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Green GDP Calculation Piloted

The State Environmental Protection Administration (SEPA) said on Monday that 10 municipalities and provinces, including Beijing, have started work to take environmental costs into account when calculating their gross domestic product (GDP).

The first results of the pilot are expected to be released early next year and, it is hoped, will lay a good foundation for nationwide implementation of what has been called "green GDP" calculation.

The country's economic boom has had a negative impact on its environment. Experts have been calling for GDP figures to include environmental costs to counter the ecological damage that GDP targets are thought by some to exacerbate.

Experts estimate that when environmental costs are deducted, the average annual GDP growth rate in China will be cut by as much as 2 percentage points. The national GDP growth was 8 percent in 2002 and exceeded 9 percent for the past two years.

According to SEPA Vice Minister Pan Yue, different systems for environmental accounting will be set up to match the various conditions in diverse municipalities and provinces.

Meanwhile, ways to assess and calculate economic damage caused by pollution will be developed and payments for environmental harm studied.

Pan said the scheme would be significant in laying a foundation for sustainable development, but admitted that there would be many difficulties in setting up a nationwide green GDP calculation system.

Chief engineer at the Chinese Academy for Environmental Planning, Wang Jinnan, said a technical guide for environmental economic accounting has been designed as a reference for municipalities and provinces.

Based on the guide, accounting systems will be developed to match each area's specific conditions, Wang said. Training programs will also be offered later this month for officials from participating areas to help them better understand and complete the work.

Wang's academy is the leading research organization offering technical support to the work, a joint undertaking of the administration and the National Bureau of Statistics (NBS). The two authorities set up a team last March to carry out preliminary studies.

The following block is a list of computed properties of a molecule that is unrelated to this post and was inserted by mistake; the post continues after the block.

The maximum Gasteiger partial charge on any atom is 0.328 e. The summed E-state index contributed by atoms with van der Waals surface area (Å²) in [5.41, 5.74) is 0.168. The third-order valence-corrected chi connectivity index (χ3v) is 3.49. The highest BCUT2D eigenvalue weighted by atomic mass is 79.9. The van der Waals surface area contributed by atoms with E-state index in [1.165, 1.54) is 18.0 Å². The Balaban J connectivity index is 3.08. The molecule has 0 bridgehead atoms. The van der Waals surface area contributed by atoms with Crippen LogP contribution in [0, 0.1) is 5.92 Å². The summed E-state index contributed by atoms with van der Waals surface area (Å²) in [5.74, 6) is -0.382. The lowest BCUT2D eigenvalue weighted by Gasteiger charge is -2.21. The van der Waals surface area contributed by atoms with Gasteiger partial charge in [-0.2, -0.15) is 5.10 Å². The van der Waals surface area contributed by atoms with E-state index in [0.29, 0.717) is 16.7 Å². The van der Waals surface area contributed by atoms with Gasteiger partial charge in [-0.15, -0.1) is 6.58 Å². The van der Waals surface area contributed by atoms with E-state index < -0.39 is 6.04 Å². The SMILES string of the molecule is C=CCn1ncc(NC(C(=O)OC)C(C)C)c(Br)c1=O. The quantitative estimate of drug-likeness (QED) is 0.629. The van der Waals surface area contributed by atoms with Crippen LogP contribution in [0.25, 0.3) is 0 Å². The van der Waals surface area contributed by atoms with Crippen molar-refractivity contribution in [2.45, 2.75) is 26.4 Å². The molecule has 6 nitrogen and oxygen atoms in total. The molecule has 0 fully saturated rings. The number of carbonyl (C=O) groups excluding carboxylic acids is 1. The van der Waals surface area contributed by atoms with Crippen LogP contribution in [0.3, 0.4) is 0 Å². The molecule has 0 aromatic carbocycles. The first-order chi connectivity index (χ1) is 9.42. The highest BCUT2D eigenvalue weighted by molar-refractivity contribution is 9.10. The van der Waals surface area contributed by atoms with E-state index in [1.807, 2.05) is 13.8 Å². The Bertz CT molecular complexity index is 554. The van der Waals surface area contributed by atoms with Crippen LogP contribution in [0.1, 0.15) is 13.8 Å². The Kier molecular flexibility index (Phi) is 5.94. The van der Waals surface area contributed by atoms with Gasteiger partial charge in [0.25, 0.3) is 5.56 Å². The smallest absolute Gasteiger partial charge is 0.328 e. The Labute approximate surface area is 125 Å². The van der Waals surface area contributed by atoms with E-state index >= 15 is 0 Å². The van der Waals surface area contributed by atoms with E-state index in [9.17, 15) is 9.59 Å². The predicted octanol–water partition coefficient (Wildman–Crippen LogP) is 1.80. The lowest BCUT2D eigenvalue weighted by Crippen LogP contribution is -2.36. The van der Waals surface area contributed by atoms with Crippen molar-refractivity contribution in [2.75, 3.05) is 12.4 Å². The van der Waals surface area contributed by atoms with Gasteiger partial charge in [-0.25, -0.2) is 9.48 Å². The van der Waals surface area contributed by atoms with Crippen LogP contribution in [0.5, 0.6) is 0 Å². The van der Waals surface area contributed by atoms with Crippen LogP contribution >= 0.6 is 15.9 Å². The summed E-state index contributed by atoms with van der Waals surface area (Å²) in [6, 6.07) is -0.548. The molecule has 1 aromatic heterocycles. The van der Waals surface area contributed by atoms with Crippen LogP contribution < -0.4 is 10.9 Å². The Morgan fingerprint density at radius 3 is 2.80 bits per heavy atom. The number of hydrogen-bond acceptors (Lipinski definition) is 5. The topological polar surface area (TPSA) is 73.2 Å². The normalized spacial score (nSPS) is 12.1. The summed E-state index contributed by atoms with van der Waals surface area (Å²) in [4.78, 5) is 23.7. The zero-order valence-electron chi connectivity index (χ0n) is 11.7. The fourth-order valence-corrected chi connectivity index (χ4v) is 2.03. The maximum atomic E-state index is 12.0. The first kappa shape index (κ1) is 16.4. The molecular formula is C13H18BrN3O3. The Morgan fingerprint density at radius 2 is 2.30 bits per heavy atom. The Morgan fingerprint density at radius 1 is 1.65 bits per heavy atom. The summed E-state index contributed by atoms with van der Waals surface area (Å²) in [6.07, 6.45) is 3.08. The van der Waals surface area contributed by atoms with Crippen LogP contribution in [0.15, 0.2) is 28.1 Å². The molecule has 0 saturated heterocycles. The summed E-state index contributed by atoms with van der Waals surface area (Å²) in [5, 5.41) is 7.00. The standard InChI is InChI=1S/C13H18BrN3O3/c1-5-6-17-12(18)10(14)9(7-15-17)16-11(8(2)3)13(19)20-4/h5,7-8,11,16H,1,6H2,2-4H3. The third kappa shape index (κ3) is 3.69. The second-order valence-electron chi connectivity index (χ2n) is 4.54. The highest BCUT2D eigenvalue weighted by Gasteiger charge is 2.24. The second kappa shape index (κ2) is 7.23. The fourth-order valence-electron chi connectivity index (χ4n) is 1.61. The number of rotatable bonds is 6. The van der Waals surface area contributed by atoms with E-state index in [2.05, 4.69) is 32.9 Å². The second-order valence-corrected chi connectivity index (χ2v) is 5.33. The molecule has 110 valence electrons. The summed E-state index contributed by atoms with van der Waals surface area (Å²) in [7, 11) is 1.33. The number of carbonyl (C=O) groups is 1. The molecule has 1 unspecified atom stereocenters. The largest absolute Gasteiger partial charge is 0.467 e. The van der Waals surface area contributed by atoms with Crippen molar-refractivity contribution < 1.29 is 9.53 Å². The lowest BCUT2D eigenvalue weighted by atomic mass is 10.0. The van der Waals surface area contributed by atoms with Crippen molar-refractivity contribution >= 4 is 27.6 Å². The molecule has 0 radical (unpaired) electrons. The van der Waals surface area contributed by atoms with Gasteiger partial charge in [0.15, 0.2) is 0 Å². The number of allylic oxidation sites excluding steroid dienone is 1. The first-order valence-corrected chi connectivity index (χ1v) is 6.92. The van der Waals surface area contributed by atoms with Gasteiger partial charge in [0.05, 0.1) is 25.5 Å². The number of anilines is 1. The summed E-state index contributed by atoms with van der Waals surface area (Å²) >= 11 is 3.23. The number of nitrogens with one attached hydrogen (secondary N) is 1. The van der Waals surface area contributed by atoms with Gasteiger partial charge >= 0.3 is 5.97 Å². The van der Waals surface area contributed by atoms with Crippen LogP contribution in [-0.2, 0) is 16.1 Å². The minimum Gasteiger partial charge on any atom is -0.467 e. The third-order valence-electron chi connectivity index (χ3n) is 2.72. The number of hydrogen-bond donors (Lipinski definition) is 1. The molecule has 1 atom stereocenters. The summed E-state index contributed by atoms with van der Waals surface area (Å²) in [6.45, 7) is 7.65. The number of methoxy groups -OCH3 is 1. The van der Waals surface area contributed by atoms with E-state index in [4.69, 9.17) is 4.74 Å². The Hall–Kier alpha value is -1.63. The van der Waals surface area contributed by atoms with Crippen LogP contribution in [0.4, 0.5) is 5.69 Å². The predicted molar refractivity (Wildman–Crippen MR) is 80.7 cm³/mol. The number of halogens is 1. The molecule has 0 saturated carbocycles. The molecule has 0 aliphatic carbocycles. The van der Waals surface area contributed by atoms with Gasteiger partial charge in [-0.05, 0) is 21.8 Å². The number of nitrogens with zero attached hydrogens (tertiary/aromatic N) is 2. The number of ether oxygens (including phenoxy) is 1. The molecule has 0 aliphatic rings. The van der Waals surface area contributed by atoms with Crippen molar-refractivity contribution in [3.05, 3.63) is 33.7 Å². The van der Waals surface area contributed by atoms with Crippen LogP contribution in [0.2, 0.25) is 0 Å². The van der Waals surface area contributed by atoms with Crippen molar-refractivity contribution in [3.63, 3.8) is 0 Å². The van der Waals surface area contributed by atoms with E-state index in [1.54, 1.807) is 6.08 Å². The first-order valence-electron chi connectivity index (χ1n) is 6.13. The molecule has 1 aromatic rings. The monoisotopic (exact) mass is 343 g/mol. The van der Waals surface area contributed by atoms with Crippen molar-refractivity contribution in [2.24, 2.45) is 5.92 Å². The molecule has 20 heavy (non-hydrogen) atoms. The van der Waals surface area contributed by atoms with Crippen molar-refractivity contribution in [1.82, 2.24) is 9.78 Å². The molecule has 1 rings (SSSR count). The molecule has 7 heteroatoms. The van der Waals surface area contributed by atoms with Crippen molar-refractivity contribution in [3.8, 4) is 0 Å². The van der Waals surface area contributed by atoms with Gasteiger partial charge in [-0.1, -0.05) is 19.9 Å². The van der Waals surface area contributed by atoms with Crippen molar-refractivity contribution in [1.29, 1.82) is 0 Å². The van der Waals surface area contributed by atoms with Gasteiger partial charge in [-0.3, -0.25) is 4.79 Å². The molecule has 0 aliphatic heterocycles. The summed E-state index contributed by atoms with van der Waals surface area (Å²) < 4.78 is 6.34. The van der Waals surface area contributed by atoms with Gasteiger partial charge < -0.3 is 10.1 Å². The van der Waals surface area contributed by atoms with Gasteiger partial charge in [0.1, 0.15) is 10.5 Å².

Wang said they are also doing similar calculations at the national level, but these results will not come out until next May.

Chen Kun of the Chinese Society for Sustainable Development said the move is a great step forward for the government but pointed out that green GDP is only a start and that much more will be required.

"Green GDP can expose existing problems, but it is not the solution," he said.

Chen said the best way for China is to change its model of economic development and pursue a more sustainable "circular economy" that employs the most efficient use of resources and achieves maximum economic and environmental benefits at minimum cost.

Also yesterday, members of the Standing Committee of the National People's Congress (NPC) approved a law to prioritize renewable energy in the country's energy strategy.

The law would be effective next year and aims to encourage the use of renewable energy sources, such as wind, solar and thermal power.

(China Daily March 1, 2005)

Raising Awareness of 'Green GDP'
Shenzhen Focuses on Efficiency over GDP
GDP Catches up at a Price
Eco-protection Heals Nature's Wounds
Heading Towards a Circular Economy
Pilot Projects to Sprout Green Economy
Green Policies Vital for Healthy Growth
The Way to Green GDP
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